Impairment is a lacking part or all of a limb, organ or mechanism of the body; and disability as the disadvantage or restriction of activity caused by a contemporary social organisation which takes no or little account of people who have physical impairments……(1976: 14)

Queen's University, Armagh Assistive Technology


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Social Model of Disability

A focus on economic, environmental and cultural barriers encountered by people viewed by others as having some form of impairment. These include inaccessible:

Education

Working Environments

Information and Communication Systems

Inadequate Disability benefits,

Inaccessible transport, etc………

Queen's University, Armagh Assistive Technology


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Queen's University, Armagh Assistive Technology


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Inclusion in works of Bruegel (1520 – 69)

The Battle between Carnival and Lent depicts many of the human elements of the medieval social order. These two paintings gives us a view of the European feudal landscape with gambolling figures, lame beggars set unremarkably within the larger, symbolic mise-en-scene Gleeson 1999: 62)

The Cripples – Pieter Bruegel

Queen's University, Armagh Assistive Technology


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International Classification of Functioning, Disability and Health, or ICIDH (WHO 1980)

A new paradigm (an example or conceptual framework)of disability, offeringwhat it calls "a framework for understanding the dimensions of disablement and functioning at three different levels: body, person and society."

Queen's University, Armagh Assistive Technology


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ICIDH Terminology

  • Impairment – Any temporary or permanent loss or abnormality of a body structure or function, whether physiological or psychological.

  • Disability – A restriction or inability to perform an activity in the manner or within the range considered normal for a human being, mostly resulting from impairment.

  • Handicap - This is a result of an impairment or disability that limits or prevents the fulfilment of one or several roles regarded as normal, depending on age, sex, and social and cultural factors.

    www.who.int/icidh

Queen's University, Armagh Assistive Technology


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Example

A child who has lost an eye following an accident will be impaired but may not be disabled, and will be able to participate fully in school and family activities. If a career as an airline pilot, police officer or professional tennis player had been anticipated, then this may be seen as a personal disadvantage or handicap.

Queen's University, Armagh Assistive Technology


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Modifications to Classification

Impairment Disability Handicap

Impairment Activity Participation

WHO 2001

Queen's University, Armagh Assistive Technology


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What is Assistive Technology?

  • “Any product, instrument, equipment or technical system used by a disabled or elderly person, made specially or existing on the market, aimed to prevent, compensate, relieve or neutralise the deficiency, the inability or the handicap.”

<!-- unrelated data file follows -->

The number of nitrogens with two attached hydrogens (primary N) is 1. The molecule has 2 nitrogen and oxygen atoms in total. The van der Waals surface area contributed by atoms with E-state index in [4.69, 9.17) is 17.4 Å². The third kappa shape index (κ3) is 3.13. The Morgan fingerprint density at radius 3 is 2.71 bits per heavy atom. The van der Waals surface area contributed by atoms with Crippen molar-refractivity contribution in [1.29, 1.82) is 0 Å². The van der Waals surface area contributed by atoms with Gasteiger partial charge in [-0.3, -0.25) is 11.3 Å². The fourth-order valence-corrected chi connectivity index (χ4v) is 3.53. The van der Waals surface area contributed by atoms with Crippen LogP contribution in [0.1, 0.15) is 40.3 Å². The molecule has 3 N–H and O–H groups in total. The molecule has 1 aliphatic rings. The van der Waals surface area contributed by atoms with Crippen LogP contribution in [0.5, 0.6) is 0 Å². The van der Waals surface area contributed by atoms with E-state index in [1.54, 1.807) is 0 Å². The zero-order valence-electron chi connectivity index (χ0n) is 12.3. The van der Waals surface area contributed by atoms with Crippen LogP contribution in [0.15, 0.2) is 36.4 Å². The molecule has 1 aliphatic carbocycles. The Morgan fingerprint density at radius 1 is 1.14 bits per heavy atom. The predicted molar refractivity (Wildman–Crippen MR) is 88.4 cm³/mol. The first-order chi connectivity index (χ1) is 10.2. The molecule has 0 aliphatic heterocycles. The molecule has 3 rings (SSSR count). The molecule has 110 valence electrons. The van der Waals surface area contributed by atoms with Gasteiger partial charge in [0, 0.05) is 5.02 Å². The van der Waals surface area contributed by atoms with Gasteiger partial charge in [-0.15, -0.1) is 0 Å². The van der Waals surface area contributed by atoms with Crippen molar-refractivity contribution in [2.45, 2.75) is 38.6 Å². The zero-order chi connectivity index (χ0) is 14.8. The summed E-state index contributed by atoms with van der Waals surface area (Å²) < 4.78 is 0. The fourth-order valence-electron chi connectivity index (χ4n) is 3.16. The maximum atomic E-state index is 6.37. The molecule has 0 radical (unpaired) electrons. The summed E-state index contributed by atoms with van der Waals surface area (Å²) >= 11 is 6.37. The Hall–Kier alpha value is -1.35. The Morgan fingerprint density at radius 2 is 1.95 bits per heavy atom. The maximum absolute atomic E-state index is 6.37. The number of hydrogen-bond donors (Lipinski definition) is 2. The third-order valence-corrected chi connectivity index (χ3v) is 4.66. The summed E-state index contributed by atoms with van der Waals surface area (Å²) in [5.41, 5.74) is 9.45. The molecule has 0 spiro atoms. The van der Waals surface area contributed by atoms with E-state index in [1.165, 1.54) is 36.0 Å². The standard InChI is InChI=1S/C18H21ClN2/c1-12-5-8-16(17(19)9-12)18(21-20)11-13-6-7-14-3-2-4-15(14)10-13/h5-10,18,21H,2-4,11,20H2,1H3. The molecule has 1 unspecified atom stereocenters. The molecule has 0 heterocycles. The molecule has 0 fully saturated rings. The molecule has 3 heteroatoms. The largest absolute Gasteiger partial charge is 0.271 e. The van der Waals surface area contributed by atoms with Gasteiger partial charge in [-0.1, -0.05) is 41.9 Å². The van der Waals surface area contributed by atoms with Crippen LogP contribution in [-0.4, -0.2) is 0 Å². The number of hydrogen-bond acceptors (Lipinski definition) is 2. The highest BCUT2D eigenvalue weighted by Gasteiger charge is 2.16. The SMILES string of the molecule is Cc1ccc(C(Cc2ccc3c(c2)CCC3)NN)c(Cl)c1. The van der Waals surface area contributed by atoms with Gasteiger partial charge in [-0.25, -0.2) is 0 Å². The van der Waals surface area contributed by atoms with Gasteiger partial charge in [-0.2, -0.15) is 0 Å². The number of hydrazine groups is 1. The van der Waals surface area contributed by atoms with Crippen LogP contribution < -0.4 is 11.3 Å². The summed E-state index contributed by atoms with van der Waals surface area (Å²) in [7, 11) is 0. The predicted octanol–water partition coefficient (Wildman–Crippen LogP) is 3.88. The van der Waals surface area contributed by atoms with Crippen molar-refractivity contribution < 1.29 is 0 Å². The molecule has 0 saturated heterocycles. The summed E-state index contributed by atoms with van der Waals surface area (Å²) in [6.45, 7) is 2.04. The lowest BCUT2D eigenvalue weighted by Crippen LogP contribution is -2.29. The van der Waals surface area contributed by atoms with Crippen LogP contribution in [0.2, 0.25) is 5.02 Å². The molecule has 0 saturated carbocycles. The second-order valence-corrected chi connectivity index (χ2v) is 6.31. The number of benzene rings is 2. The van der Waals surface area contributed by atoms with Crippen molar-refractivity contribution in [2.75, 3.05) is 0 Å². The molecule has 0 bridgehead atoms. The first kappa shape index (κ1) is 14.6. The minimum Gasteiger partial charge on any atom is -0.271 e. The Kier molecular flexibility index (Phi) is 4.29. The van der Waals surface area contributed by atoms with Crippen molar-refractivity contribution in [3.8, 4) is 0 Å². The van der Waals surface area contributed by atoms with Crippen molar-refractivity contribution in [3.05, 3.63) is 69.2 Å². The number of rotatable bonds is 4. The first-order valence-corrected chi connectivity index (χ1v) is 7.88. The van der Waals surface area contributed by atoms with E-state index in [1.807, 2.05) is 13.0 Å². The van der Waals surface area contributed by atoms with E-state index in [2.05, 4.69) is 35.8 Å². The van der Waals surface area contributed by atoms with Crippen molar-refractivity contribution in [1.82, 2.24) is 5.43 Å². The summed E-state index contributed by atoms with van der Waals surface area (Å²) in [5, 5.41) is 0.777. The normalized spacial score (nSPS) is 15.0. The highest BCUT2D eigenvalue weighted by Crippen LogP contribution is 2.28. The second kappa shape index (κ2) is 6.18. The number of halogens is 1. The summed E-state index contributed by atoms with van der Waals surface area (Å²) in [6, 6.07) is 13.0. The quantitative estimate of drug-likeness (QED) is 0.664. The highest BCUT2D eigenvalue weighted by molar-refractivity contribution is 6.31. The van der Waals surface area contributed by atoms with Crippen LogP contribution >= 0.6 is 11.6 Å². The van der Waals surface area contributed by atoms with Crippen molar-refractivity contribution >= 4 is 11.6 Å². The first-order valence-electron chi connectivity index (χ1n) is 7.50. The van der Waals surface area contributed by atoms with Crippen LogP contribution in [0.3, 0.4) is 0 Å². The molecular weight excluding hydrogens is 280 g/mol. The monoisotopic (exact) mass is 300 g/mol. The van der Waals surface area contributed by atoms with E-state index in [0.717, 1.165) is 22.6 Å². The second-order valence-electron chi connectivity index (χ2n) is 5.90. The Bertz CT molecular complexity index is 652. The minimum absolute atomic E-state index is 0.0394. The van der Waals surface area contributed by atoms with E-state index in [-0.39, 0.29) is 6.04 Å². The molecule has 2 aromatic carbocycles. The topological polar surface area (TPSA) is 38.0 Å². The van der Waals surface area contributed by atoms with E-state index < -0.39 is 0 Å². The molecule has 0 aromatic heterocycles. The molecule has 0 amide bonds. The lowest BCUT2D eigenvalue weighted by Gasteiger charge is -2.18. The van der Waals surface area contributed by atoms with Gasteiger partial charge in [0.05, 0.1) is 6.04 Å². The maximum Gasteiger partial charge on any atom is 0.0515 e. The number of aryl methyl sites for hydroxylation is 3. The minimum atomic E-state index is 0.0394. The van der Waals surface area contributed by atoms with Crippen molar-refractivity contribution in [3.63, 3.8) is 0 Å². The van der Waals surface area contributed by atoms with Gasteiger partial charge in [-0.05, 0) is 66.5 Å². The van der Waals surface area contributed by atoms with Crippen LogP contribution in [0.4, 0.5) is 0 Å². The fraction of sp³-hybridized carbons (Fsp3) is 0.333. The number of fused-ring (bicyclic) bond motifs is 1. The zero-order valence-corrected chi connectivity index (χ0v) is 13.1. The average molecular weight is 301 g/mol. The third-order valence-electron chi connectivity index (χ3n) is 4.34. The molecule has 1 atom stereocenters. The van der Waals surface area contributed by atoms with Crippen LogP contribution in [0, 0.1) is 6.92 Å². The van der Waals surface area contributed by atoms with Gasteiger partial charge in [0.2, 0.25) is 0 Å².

International ISO-9999 Standard

Queen's University, Armagh Assistive Technology


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Finding the Right Fit

Assistive technology or Enabling Technology is sometimes referred to as "work-around" technology. The "fit" of technology solutions with the individual's circumstances must be carefully judged - low technology solutions are often more effective and easily integrated into a person's lifestyle.

Queen's University, Armagh Assistive Technology


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Design for All

Design for All (DfA) – design practices will have to change as a result of new challenges to meet the ever growing needs of an aging population. There is also a need for sustainable development that is more inclusive for diverse user groups.

DfA methods and tools should be part of the professional toolkit of all designers. This toolkit should include understanding of the cross-cultural nature to ensure that environments, products or services designed for people support inclusion of all citizens to society See EU e-Accessibility

[http://www.e-accessibility.org].

Queen's University, Armagh Assistive Technology


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Daily Living aids,

Mobility Aids,

Vocational Technology,

Environmental Technology (ECU)

Recreational Technology,

Communication Technology (AAC)

Seating and positioning aids,

Transportation Technology (POW)

AT is a Very Broad Area

Queen's University, Armagh Assistive Technology


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Characteristics of AT

  • Low to high tech,

  • Hard or soft tech,

  • Minimal to maximal,

  • Augment or replace,

  • General or specific,

  • Commercial or custom

Queen's University, Armagh Assistive Technology


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Low Tech to High Tech

  • “low-tech" - non-electronic devices, such as widened pencil grips, velcro fasteners, or book holders.

  • "medium-tech" devices are more complicated but are used by those with some degree of independent functioning. e.g. adaptive computer peripherals - tracker balls, joy sticks, keyboards, etc.

  • "high-tech" devices are more sophisticated communication and environmental control systems. Considerable specialist support and training is necessary.

Queen's University, Armagh Assistive Technology


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Queen's University, Armagh Assistive Technology


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Members of a Dream AT team

  • AT User (Client)

  • Family/ caregiver

  • The Funder

  • The AT Advisor

  • The Supplier

  • The Engineer

  • Others depending on context

Queen's University, Armagh Assistive Technology


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Personal Characteristics when considering the introduction of AT

  • Physical,

  • Cognitive,

  • Cultural,

  • Experience,

  • Age,

  • Gender

Queen's University, Armagh Assistive Technology


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Reading

  • Introduction to “A Review of Good Practice in ICT and Special Educational Needs for Africa”.

  • Ability Net Service Providers – http://www.abilitynet.co.uk

  • Information, products and services for disabled people - http://www.youreable.com/

  • Research Binder

Queen's University, Armagh Assistive Technology